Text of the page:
Roy Jenkins was born in Abersychan, Monmouthshire, on 11th November, 1920. His father was Arthur Jenkins, president of the South Wales Miners' Federation and the Labour Party MP for Pontypool. Jenkins was educated at Abersychan Grammar School and Balliol College, Oxford, where he won a first in 1941.
During the Second World War Jenkins served in the Royal Artillery and for a while he worked as a codebreaker at Bletchley Park.
The Conservative Party held power between 1951 and 1964. After the Labour Party won the 1964 GeneraI Election the new prime minister, Harold Wilson, appointed Jenkins as aviation minister. The following year, Jenkins became home secretary. While in this post he encouraged the passing of private members' bills that legalized homosexuality and abortion.
Denis Healey later argued: "In my view, Roy Jenkins's best period in office was as Home Secretary in the Cabinet of 1966; he then succeeded in stamping his liberal humanism on a department not notorious for that quality. He was not well suited to the politics of class and ideology which played so large a role in the Labour Party. His natural environment was the Edwardian age on which he wrote so well. He saw politics very much like Trollope, as the interplay of personalities seeking preferment, rather than, like me, as a conflict of principles and programmes about social and economic change."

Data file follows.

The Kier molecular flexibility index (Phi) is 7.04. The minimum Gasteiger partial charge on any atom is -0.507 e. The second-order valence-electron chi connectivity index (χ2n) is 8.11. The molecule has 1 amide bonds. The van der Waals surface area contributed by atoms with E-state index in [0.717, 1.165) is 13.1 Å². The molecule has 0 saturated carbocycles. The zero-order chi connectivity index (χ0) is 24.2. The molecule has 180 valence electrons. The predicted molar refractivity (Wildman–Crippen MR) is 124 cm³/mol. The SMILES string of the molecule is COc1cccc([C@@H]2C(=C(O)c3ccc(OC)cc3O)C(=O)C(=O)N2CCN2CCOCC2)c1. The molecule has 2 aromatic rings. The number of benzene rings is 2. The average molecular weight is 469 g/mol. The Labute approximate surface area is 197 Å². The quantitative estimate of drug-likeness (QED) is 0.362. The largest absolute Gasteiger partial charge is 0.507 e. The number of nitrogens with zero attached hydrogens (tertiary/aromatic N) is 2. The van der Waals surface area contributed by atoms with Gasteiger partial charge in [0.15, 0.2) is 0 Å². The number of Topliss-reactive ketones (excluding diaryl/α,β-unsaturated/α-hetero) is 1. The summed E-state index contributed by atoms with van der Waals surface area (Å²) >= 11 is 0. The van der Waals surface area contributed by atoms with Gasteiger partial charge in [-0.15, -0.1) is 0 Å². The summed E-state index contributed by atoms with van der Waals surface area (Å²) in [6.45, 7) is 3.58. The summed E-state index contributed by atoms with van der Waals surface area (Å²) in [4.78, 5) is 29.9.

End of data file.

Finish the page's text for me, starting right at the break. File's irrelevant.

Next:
In 1967 Jenkins became chancellor of the exchequer, the second most important post in the Cabinet. Over the next three years his main strategy was to get the balance of payments in the black. By the time of the 1970 General Election he had acquired the nickname of "Surplus Jenkins".
The Conservative Party won the 1970 election. When the new House of Commons assembled Jenkins was elected deputy leader of the Labour Party. At the 1971 Party Conference he argued strongly for Britain to join the European Community. Jenkins lost the vote by five-to-one and he upset the party when he defied a three-line whip to vote with the Conservatives on this issue.